United States District Court, Western District of Kentucky, Owensboro Division
RICHARD L. STANSBURY and MARY F. STANSBURY, PLAINTIFFS
HOPKINS HARDWOODS, INC., DEFENDANT
MEMORANDUM OPINION AND ORDER
Joseph H. McKinley, Jr. J.
This matter is before the Court on Plaintiffs’, Richard L. Stansbury and Mary F. Stansbury, Motion for a Preliminary Injunction [DN 4]. A preliminary injunction hearing was held on February 2, 2015. Fully briefed and argued, this matter is ripe for decision. For the following reasons, the Motion for a Preliminary Injunction is DENIED.
On September 19, 2011, Plaintiffs agreed, by written contract, to convey to Defendant Hopkins Hardwoods, Inc. (“Hopkins Hardwoods”) specific property rights, including the right to harvest timber, on real property referred to as “Lapland, ” in exchange for $2, 200, 000.00 (“Timber Contract”). Pursuant to the terms of the Timber Contract, Plaintiffs executed a timber deed conveying the Lapland timber rights to Hopkins Hardwoods on October 7, 2011, which Hopkins Hardwoods executed and agreed to on October 13, 2011 (“Timber Deed”). The Timber Deed conveys to Defendant (and its successors and assigns) timber and rights to remove and harvest the same-specifically, all timber on Tract I “which timber must be not less than 14 inches in diameter at a point not less than one foot from the ground, ” (Timber Deed [DN 1-3] 1), and all timber on Tract II “which timber must be not less than 14 inches in diameter at the stump, ” (id. at 2). The Timber Deed also requires that Defendant “shall meet or exceed Kentucky State Best Management Practices in its timbering operations on the subject lands, ” (id. ¶ 4); requires that Defendant “shall keep all gates locked when it is not on the subject lands, ” (id. ¶ 6); provides that “no cedar is to be harvested, ” (id. ¶ 7). Rock from the creek beds on Lapland were not mentioned in the Timber Deed.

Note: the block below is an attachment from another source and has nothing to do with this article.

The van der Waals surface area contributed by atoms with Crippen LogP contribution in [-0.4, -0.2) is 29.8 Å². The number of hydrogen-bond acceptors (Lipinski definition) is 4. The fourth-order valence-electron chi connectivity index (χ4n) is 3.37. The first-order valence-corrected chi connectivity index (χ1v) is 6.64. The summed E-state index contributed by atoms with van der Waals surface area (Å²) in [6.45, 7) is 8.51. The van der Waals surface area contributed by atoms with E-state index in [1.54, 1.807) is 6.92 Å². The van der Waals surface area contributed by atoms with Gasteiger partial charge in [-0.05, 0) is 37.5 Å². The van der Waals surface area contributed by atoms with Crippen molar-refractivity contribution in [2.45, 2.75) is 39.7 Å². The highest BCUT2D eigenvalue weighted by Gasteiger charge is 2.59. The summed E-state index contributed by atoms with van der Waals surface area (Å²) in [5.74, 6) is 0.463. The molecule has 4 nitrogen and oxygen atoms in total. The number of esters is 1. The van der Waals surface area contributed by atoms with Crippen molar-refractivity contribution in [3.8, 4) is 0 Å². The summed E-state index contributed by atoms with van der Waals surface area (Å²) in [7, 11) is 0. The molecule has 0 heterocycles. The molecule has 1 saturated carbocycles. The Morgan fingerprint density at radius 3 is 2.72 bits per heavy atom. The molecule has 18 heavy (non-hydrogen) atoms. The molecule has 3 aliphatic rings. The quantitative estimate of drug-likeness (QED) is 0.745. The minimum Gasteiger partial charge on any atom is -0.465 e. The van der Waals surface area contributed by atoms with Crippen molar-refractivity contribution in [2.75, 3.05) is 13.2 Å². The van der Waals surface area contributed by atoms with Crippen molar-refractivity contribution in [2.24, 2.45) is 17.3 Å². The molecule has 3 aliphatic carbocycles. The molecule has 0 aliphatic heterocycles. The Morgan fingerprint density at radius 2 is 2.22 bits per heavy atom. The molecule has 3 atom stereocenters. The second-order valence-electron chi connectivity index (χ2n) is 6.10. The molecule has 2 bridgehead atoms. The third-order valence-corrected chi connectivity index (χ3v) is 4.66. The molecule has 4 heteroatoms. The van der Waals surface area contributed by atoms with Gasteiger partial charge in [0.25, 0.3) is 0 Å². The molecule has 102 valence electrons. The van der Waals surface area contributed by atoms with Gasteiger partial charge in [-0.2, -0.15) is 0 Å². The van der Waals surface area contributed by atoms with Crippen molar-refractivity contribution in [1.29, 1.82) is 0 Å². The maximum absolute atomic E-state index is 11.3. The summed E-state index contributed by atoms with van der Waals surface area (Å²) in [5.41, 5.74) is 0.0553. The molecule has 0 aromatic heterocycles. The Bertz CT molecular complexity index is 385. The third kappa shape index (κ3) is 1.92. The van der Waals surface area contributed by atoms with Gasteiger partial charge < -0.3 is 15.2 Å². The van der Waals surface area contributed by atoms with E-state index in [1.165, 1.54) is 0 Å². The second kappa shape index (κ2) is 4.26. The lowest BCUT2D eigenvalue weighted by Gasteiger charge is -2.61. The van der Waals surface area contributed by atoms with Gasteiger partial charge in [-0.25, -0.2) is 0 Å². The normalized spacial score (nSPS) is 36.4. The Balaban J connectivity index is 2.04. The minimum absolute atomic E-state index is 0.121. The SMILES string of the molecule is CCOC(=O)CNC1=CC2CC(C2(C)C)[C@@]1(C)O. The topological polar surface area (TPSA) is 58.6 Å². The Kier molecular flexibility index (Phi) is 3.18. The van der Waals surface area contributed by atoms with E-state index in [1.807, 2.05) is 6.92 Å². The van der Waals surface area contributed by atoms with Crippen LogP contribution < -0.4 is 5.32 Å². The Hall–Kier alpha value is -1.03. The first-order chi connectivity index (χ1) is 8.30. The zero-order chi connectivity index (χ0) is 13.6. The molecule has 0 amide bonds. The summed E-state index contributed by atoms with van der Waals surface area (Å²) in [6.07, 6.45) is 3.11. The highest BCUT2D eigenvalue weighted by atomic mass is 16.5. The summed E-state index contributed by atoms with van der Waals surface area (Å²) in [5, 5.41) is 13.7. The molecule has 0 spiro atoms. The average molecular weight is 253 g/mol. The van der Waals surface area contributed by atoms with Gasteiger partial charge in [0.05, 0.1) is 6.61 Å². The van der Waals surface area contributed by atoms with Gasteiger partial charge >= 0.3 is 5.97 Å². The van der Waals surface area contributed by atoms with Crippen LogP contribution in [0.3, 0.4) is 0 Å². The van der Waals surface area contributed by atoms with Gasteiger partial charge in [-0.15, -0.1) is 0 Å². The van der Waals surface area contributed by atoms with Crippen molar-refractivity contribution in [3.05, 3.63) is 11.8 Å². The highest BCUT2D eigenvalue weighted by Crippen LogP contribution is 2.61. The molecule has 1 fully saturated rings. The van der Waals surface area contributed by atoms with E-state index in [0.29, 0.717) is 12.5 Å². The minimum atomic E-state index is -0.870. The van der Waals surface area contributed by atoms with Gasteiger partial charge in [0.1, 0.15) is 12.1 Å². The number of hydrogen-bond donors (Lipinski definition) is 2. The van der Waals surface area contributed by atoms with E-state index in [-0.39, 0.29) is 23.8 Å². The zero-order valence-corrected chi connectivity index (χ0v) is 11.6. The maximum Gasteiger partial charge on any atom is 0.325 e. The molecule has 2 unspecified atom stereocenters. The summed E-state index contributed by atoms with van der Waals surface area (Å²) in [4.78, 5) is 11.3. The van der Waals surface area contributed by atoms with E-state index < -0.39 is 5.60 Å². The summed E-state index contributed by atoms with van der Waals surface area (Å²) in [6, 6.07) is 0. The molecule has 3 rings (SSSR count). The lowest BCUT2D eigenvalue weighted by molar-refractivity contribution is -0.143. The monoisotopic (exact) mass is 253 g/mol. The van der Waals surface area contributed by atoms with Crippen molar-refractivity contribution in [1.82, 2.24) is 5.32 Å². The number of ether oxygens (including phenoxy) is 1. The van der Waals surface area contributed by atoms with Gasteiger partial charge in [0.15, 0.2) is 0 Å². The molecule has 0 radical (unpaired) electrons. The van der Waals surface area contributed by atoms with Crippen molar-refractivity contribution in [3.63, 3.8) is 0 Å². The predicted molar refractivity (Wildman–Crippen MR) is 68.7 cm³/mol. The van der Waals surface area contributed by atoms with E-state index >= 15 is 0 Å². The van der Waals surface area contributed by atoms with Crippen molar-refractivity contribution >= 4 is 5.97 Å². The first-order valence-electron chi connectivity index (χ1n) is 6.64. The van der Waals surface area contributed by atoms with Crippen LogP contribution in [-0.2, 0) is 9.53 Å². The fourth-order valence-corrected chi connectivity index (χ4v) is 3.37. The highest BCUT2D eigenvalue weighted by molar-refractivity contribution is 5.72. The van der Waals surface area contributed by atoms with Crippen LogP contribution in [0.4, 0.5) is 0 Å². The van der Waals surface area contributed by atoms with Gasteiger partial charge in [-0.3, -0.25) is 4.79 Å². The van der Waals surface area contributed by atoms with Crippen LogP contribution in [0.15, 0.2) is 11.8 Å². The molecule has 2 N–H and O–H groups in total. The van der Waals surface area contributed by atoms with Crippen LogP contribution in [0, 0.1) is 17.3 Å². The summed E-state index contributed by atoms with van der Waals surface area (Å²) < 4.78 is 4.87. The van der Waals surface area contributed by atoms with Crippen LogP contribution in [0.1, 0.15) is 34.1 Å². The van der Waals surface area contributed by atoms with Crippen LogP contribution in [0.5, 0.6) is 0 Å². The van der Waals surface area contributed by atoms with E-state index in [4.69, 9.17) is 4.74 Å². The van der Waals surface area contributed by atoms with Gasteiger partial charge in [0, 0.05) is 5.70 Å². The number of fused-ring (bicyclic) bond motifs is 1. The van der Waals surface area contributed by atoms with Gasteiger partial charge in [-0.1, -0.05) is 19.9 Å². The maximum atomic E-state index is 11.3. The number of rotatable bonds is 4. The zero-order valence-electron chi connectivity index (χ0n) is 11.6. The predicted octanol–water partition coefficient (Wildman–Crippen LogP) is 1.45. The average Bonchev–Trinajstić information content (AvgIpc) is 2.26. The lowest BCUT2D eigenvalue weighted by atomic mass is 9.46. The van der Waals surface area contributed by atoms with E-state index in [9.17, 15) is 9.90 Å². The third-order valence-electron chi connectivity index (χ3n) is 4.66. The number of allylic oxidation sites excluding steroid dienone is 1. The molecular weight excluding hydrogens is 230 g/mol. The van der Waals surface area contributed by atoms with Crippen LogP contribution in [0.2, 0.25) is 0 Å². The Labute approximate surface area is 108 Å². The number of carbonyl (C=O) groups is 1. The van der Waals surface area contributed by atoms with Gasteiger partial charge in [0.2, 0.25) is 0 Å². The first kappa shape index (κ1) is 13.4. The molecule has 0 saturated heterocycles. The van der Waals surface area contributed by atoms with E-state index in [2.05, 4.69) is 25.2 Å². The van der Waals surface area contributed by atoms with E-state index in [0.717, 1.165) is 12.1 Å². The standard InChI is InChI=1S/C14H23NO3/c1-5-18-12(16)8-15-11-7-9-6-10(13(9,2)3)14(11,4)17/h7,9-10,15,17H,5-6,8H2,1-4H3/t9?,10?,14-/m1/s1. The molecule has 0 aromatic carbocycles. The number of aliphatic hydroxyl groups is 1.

On January 21, 2015, Plaintiffs’ filed this motion seeking a preliminary injunction for both prohibitory preliminary injunction relief and mandatory preliminary injunctive relief as to Counts 8 and 9 of its Complaint. Specifically, Plaintiffs seek the Court to enjoin Hopkins Hardwoods and its officers, agents, employees, attorneys, and all those in active concert or participation with it from: (a) harvesting any trees which are less than fourteen (14) inches in diameter “at a point not less than one foot from the ground” on Tract I and “at the stump” on Tract II; (b) taking rock from creek beds on Lapland; and (c) harvesting any cedar trees from Lapland. Additionally, Plaintiffs seek the Court to mandatorily direct Hopkins Hardwoods and its officers, agents, employees, attorneys, and all those in active concert or participation with it to take affirmative action to: (a) meet or exceed Kentucky State Best Management practices in timbering operations on Lapland and (b) keep all gates on Lapland locked when Hopkins Hardwoods and its contractors are not on Lapland.